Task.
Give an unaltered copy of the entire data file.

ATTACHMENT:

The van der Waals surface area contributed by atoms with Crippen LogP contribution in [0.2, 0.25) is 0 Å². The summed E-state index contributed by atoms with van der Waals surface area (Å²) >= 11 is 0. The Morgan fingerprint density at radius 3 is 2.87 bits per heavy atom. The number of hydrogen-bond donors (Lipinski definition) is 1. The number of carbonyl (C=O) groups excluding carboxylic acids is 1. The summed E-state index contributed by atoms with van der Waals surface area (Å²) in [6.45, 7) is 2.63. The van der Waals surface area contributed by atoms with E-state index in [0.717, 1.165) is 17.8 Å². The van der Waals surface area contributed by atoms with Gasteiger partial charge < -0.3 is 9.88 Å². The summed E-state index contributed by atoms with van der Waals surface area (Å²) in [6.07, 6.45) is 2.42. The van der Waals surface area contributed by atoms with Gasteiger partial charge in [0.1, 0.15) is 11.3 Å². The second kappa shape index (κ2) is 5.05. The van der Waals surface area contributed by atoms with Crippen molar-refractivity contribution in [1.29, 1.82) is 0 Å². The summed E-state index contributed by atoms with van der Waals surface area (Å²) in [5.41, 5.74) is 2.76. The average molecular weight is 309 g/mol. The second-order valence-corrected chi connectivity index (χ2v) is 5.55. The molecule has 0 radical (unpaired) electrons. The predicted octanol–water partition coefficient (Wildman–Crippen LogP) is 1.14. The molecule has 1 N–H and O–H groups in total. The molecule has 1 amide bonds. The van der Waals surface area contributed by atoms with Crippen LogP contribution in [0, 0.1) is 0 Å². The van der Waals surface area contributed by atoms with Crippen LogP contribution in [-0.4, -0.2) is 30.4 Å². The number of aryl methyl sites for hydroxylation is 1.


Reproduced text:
The van der Waals surface area contributed by atoms with Crippen LogP contribution in [0.2, 0.25) is 0 Å². The summed E-state index contributed by atoms with van der Waals surface area (Å²) >= 11 is 0. The Morgan fingerprint density at radius 3 is 2.87 bits per heavy atom. The number of hydrogen-bond donors (Lipinski definition) is 1. The number of carbonyl (C=O) groups excluding carboxylic acids is 1. The summed E-state index contributed by atoms with van der Waals surface area (Å²) in [6.45, 7) is 2.63. The van der Waals surface area contributed by atoms with E-state index in [0.717, 1.165) is 17.8 Å². The van der Waals surface area contributed by atoms with Gasteiger partial charge < -0.3 is 9.88 Å². The summed E-state index contributed by atoms with van der Waals surface area (Å²) in [6.07, 6.45) is 2.42. The van der Waals surface area contributed by atoms with Gasteiger partial charge in [0.1, 0.15) is 11.3 Å². The second kappa shape index (κ2) is 5.05. The van der Waals surface area contributed by atoms with Crippen molar-refractivity contribution in [1.29, 1.82) is 0 Å². The summed E-state index contributed by atoms with van der Waals surface area (Å²) in [5.41, 5.74) is 2.76. The average molecular weight is 309 g/mol. The second-order valence-corrected chi connectivity index (χ2v) is 5.55. The molecule has 0 radical (unpaired) electrons. The predicted octanol–water partition coefficient (Wildman–Crippen LogP) is 1.14. The molecule has 1 N–H and O–H groups in total. The molecule has 1 amide bonds. The van der Waals surface area contributed by atoms with Crippen LogP contribution in [0, 0.1) is 0 Å². The van der Waals surface area contributed by atoms with Crippen LogP contribution in [-0.4, -0.2) is 30.4 Å². The number of aryl methyl sites for hydroxylation is 1.